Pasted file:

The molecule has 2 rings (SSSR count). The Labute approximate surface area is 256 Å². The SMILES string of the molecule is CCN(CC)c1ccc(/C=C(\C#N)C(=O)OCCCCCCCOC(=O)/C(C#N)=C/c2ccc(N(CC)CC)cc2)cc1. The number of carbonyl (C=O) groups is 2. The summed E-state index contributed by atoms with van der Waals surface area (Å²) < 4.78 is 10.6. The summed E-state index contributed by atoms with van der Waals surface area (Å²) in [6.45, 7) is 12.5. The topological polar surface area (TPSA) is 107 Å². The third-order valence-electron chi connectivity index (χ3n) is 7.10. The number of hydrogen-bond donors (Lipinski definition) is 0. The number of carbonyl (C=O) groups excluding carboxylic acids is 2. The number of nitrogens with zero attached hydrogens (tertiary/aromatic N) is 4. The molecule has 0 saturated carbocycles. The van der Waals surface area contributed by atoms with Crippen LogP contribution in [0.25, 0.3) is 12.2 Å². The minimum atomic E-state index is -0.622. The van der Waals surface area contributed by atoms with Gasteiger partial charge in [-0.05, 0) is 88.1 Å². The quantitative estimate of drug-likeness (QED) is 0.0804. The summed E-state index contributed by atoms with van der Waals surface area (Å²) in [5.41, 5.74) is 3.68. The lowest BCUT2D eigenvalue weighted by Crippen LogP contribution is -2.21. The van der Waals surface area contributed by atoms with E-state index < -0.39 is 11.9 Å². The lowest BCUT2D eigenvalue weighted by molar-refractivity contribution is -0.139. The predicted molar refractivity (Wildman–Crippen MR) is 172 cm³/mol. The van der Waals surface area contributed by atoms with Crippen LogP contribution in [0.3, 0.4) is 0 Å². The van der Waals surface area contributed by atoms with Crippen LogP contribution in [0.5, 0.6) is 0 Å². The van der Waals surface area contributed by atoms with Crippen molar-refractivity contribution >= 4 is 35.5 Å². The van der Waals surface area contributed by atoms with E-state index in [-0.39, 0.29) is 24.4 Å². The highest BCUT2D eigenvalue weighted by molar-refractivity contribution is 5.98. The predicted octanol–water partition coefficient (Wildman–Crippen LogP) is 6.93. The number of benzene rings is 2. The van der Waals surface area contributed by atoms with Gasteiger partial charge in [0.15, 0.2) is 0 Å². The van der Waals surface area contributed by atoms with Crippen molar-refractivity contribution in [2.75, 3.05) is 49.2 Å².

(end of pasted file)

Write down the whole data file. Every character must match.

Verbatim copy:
The molecule has 2 rings (SSSR count). The Labute approximate surface area is 256 Å². The SMILES string of the molecule is CCN(CC)c1ccc(/C=C(\C#N)C(=O)OCCCCCCCOC(=O)/C(C#N)=C/c2ccc(N(CC)CC)cc2)cc1. The number of carbonyl (C=O) groups is 2. The summed E-state index contributed by atoms with van der Waals surface area (Å²) < 4.78 is 10.6. The summed E-state index contributed by atoms with van der Waals surface area (Å²) in [6.45, 7) is 12.5. The topological polar surface area (TPSA) is 107 Å². The third-order valence-electron chi connectivity index (χ3n) is 7.10. The number of hydrogen-bond donors (Lipinski definition) is 0. The number of carbonyl (C=O) groups excluding carboxylic acids is 2. The number of nitrogens with zero attached hydrogens (tertiary/aromatic N) is 4. The molecule has 0 saturated carbocycles. The van der Waals surface area contributed by atoms with Crippen LogP contribution in [0.25, 0.3) is 12.2 Å². The minimum atomic E-state index is -0.622. The van der Waals surface area contributed by atoms with Gasteiger partial charge in [-0.05, 0) is 88.1 Å². The quantitative estimate of drug-likeness (QED) is 0.0804. The summed E-state index contributed by atoms with van der Waals surface area (Å²) in [5.41, 5.74) is 3.68. The lowest BCUT2D eigenvalue weighted by Crippen LogP contribution is -2.21. The van der Waals surface area contributed by atoms with E-state index < -0.39 is 11.9 Å². The lowest BCUT2D eigenvalue weighted by molar-refractivity contribution is -0.139. The predicted molar refractivity (Wildman–Crippen MR) is 172 cm³/mol. The van der Waals surface area contributed by atoms with Crippen LogP contribution in [0.3, 0.4) is 0 Å². The van der Waals surface area contributed by atoms with Crippen LogP contribution in [0.5, 0.6) is 0 Å². The van der Waals surface area contributed by atoms with Crippen molar-refractivity contribution >= 4 is 35.5 Å². The van der Waals surface area contributed by atoms with E-state index in [-0.39, 0.29) is 24.4 Å². The highest BCUT2D eigenvalue weighted by molar-refractivity contribution is 5.98. The predicted octanol–water partition coefficient (Wildman–Crippen LogP) is 6.93. The number of benzene rings is 2. The van der Waals surface area contributed by atoms with Gasteiger partial charge in [0.15, 0.2) is 0 Å². The van der Waals surface area contributed by atoms with Crippen molar-refractivity contribution in [2.75, 3.05) is 49.2 Å².